Wearable Technology

Wearable technology, wearables, fashionable technology, wearable devices, tech togs, or fashion electronics are smart electronic devices (electronic device with micro-controllers) that can be worn on the body as implants or accessories.[1][2][3][4]

Wearable devices, such as activity trackers, are a good example of the Internet of Things, since "things" such as electronics, software, sensors, and connectivity are effectors that enable objects to exchange data (including Data Quality) through the internet with a manufacturer, operator, and/or other connected devices, without requiring human intervention.


Wearable technology is related to both ubiquitous computing and the history and development of wearable computers. Wearables make technology pervasive by interweaving it into daily life. Through the history and development of wearable computing, pioneers have attempted to enhance or extend the functionality of clothing, or to create wearables as accessories able to provide users with sousveillance--the recording of an activity typically by way of small wearable or portable personal technologies. Tracking information like movement, steps, and heart rate are all part of the quantified self movement.

The origins of wearable technology are influenced by both of these responses to the vision of ubiquitous computing.[5] One early piece of widely adopted wearable technology was the calculator watch, which was introduced in the 1980s. An even earlier wearable technology was the hearing aid.

In 2004, fashion design label CuteCircuit unveiled a Bluetooth-connected electronics called the HugShirt at the CyberArt Festival in Bilbao, Spain, where it won the Grand Prize at the festival.[6] The HugShirt, designed for tele-transmitting touch over distance, differs from previous early wearable technology examples (e.g. watches or the helmet designs of Wearable Computing in the 1990s) because the product is the first wearable technology that took the form of a garment of clothing,[7] as such it is also marks the first piece of Bluetooth-connected and internet-connected clothing. This product was included by Time Magazine in the "Best Inventions of the Year" special issue.[8]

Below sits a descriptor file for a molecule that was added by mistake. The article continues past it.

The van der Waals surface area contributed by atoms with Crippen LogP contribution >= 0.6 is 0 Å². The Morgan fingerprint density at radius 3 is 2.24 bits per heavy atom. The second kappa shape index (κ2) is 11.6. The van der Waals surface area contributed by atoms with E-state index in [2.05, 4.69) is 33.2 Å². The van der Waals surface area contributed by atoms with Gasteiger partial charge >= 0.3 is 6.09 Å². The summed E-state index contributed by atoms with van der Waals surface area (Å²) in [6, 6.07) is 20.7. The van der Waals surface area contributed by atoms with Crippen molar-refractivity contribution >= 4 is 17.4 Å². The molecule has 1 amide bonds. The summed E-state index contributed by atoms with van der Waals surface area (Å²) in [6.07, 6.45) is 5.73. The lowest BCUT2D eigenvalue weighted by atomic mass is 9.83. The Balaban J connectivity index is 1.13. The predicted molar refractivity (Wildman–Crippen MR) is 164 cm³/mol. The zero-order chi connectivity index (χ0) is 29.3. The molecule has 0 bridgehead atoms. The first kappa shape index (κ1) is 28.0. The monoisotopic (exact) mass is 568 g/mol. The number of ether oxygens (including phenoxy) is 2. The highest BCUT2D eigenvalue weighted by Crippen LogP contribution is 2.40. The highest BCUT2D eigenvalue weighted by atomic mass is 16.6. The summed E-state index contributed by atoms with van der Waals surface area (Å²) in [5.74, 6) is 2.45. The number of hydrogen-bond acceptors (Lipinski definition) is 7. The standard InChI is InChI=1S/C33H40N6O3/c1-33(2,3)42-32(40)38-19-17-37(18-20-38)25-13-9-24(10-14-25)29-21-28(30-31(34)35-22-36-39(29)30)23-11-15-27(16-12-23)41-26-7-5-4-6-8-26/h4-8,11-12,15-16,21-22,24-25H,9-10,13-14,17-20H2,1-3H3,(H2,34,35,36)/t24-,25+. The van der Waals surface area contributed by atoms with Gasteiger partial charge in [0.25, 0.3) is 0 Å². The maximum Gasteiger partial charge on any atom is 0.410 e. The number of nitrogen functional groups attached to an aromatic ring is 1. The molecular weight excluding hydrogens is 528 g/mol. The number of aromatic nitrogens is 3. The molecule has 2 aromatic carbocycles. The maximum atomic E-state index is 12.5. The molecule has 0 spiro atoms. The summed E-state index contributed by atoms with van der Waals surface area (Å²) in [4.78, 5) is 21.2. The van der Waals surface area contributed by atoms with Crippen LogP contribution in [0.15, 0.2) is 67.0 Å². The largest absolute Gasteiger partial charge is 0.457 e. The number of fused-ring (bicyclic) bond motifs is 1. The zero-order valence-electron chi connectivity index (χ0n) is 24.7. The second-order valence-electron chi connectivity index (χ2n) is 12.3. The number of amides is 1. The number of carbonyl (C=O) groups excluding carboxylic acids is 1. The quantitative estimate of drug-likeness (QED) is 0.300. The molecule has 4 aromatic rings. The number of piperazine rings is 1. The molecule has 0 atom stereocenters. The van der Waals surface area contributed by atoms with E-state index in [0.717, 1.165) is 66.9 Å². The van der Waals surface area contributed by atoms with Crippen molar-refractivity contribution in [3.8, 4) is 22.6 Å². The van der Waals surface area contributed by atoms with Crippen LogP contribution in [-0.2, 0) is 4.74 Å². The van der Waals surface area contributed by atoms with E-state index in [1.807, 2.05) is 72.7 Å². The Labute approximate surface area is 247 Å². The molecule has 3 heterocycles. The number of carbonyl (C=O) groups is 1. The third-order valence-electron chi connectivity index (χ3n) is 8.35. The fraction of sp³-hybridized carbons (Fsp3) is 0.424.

In 2008, Ilya Fridman incorporated a hidden Bluetooth microphone into a pair of earrings.[9][10] Around the same time, the Spy Tie appeared, a "stylish neck tie with a hidden color camera".[11]

A survey conducted by Vanson Bourne in the UK in 2015 found that almost half (56%) of those surveyed said that wearable tech was a fad.[12]


Back in 2009, Sony Ericsson teamed up with the London College of Fashion for a contest to design digital clothing, and the winner was a cocktail dress with Bluetooth technology making it light up when a call is received,[13] and Zach "Hoeken Smith" of MakerBot fame made keyboard pants during a "Fashion Hacking" workshop at a New York City creative collective. The Tyndall National Institute[14] in Ireland, developed a "Remote non-intrusive patient monitoring" platform which was used to evaluate the quality of the data generated by the patient sensors and how the end users may adopt to the technology.[15]

More recently, fashion company CuteCircuit created costumes for singer Katy Perry featuring LED lighting so that the outfits would change color both during stage shows and appearances on the red carpet. In 2012, London-based CuteCircuit created the world's first dress to feature Tweets, as worn by singer Nicole Scherzinger.[16] In 2014, graduate students from the Tisch School of Arts in New York designed a hoodie that sent pre-programmed text messages triggered by gesture movements.[17] Around the same time, prototypes for digital eyewear with heads up display (HUD) began to appear.[18] The US military employs headgear with displays for soldiers using a technology called holographic optics.[18]

In 2010, Google started developing prototypes[19] of its optical head-mounted display Google Glass, which went into customer beta in March 2013.

Wearable events

Amsterdam's 5 Days Off festival included a free show called "Wearable Technology: Powered Art and Fashion".[20] In 2014, the Fashion Law Institute held a panel discussion, which focused on patents, about wearable technology.[21]

In 2015, a number of other events related to wearable technology are also planned, such as the Enterprise Wearable Technology Show in Houston, the Wearable Technology Show in London and the Wearable Tech Conference and Exhibition in Moscow. In the UK, Carl Thomas runs a thriving Wearables London networking group which meets monthly.